Bolivia's media is highly polarized but a new program is finding common ground. Media on both sides of the political divide are supporting Latin America's first vocational training program for journalists.
The colorful scarf wrapped around her hair gets Isabel Vega lots of attention as she enters the seminar room at the Fundación para el Periodismo (FPP) - a journalism foundation based in the Bolivian capital, La Paz. Vega and the other 14 graduates in the room cheerfully greet and hug each other.
They are first set of trainees to complete a one-year multimedia program conducted by FPP, that combines theory, practical training and work placements. It was an intensive time, with seminars looking at business and sports reporting, arts coverage, and data journalism, as well as interview formats and multimedia reporting.
This is the last time the group will come together at the foundation.
"It was exciting to work as a team because we all had different types of media experience when we started here," says Isabel Vega, who works as a video editor at the Catholic news agency, Fides.
Work placements are central to the vocational training program because they enable students to apply what they learn in the classroom to a real media environment.
Professional journalism for the long term
As part of the program, the trainees had vocational placements at both state-owned and private media outlets. This is unusual in Bolivia where factional clashes between supporters and opponents of President Evo Morales' government are reflected in the country's polarized media landscape.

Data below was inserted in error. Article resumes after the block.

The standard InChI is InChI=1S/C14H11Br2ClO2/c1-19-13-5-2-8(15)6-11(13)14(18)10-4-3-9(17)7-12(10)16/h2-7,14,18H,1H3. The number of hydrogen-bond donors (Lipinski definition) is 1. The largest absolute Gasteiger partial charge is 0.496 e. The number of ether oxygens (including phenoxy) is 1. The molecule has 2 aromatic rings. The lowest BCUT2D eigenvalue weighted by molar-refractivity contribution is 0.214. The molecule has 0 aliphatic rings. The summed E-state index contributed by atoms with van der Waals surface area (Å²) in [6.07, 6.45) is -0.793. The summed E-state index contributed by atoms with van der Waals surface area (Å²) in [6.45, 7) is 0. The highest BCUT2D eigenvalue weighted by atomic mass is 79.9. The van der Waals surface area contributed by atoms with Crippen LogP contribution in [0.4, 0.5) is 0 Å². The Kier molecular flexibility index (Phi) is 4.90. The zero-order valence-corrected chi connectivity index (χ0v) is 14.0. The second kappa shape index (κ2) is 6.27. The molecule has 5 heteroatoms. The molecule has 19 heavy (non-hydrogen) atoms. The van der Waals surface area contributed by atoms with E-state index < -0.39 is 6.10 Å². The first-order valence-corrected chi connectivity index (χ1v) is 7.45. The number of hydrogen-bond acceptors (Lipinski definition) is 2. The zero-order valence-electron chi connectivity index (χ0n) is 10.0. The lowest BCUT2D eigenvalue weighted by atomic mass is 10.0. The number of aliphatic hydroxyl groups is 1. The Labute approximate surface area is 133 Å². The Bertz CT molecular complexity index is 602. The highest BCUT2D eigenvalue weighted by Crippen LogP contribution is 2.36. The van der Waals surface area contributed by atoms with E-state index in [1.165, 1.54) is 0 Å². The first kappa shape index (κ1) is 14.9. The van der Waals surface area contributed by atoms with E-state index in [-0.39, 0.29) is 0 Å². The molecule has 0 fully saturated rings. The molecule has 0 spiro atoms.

Outlets often accuse each other of partisan political coverage but have been willing to cooperate when it comes to supporting a new generation of reporters: both sides are supporting the project with one training position each.
And these are badly needed, says FPP chairperson Renán Estenssoro. He is one of the program's cofounders, along with DW Akademie and the German development agency, GIZ.
The program's name is also its mission statement - Pro Periodismo (For Journalism).
"There have been huge deficits in the system for decades," Estenssoro says. "Media publish information but don't cite sources or distinguish between fact and opinion. The only way to boost professional standards over the long term is to improve the training itself."
Interview with a female shaman
Pro Periodismo is sending out a signal as the first professional training program in Latin America to include practical components. Prior to this, aspiring journalists were thrown in at the deep end and either taught themselves or looked to working journalists for guidance.
Although universities in the region offer courses in communication studies, they focus mainly on theory.
"Until now, there were no institutions in Bolivia that offered quality, systematic training at an international standard, and that reflected upon the role played by journalists in a democratic society," stresses Elena Ern, DW Akademie's country coordinator for Bolivia.
In the months leading up to graduation, the trainees produced high quality radio programs and videos, wrote articles, and developed online multimedia content. German and Bolivian trainers stood by for support.
Isabel Vega says a seminar on arts journalism clearly stands out in her mind. The trainees spent five days researching cultural topics but stayed away from familiar ones such as theater, museums and literature.
"These so-called 'high culture' topics are only interesting to a small circle of elites," she notes critically.
But culture, she says, also includes values and traditions. And if Bolivians aren't aware of them, she says, they can't stand up for their rights.
The young reporter interviewed a female shaman and was very impressed. "The woman spoke openly about violence against women. This not only encourages other women to do the same, it also forces men to confront the issue as well," Vega says.
Vega, who along with her colleagues has now graduated from the program, says there were no disadvantages to being the first group of trainees.
In fact, it was the opposite, Vega says - they had a sense of being pioneers.
"We were incredibly motivated as a team and we all want to contribute to a new type of journalism in Bolivia," she says.
In 2016, the Pro Periodismo project for aspiring journalists will welcome a new set of trainees into its vocational training program.